Perhaps many of the problems of "doubtful disputations" in the church at Rome came about because of the differences of opinions between Jewish Christians and Gentile Christians. In Romans 15:8-13, Paul pointed out that there is but one Christ for both Jewish and Gentile Christians. The one Christ became the all sufficient Servant to both the Jews and the Gentiles. Christ became "a servant to the circumcision (the Jews) on behalf of the truth of God to confirm the promises given to the fathers." And Christ became a servant "for the Gentiles to glorify God for His mercy." And if any Jewish Christians had doubts about the acceptability of Gentile Christians into God's fellowship, in Romans 15:9-12 Paul quoted Old Testament prophets who foretold how the Gentiles were also to receive mercy through Christ just as the Jews were to receive it.

Christ did not just please Himself (as from a human standpoint), but He became a servant to both Jews and Gentiles. The salvation of both the Gentiles and the Jews has always been the purpose of God. And the purpose has been carried out in Jesus Christ. So now all Christians "may abound in hope by the power of the Holy Spirit" who leads them in their Christian "walk".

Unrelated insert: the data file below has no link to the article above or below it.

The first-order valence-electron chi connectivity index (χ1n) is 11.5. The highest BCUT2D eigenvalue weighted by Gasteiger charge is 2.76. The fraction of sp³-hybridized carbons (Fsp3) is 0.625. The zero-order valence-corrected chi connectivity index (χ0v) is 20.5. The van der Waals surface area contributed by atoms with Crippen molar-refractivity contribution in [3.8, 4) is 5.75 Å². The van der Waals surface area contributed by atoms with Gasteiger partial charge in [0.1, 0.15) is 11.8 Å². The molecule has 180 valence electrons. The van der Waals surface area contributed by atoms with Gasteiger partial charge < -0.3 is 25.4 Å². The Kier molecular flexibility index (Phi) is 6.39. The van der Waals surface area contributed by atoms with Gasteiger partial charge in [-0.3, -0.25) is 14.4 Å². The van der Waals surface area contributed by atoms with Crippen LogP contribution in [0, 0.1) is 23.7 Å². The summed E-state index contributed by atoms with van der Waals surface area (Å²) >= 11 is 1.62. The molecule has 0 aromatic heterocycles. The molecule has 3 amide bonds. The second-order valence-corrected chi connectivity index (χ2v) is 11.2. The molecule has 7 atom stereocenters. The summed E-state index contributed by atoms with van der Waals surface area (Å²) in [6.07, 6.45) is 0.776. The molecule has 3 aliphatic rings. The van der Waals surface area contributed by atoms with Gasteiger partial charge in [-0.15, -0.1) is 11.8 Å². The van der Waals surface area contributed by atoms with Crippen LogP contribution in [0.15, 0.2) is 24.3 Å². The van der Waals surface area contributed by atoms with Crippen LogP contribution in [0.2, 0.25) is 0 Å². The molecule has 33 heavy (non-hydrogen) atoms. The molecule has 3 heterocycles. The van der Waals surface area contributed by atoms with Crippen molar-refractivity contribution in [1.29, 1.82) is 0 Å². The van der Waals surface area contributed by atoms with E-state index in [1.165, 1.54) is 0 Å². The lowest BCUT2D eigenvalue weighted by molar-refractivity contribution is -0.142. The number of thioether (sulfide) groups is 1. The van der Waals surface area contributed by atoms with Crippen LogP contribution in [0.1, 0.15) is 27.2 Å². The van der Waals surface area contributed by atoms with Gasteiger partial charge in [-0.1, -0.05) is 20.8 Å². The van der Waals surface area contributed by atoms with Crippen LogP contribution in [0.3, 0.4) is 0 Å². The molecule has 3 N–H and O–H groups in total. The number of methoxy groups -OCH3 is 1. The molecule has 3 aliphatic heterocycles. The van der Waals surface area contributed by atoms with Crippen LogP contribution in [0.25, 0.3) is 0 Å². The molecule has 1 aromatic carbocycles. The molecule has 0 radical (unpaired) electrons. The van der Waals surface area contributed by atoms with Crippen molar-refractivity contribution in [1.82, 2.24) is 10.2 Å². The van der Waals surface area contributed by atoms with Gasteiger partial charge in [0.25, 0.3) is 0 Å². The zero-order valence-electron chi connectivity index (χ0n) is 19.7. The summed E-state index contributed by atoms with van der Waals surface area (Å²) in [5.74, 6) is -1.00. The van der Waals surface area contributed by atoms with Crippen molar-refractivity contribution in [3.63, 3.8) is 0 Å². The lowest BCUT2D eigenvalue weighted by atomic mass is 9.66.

In Romans 15:13-14 Paul began to bring his monumental Roman letter to a close. With the phrase, "And concerning you," he turned to comments concerning his personal relationship with specific Christians at Rome. The rest of the letter was given to personal notes about himself and a number of specific Roman Christians whom he knew or had heard about. In verses 13 and 14 Paul expressed confidence that the Roman Christians were allowing their lives to be led by the Holy Spirit and were enjoying the manifold blessings of the spiritual life in Christ about which he has written in this letter.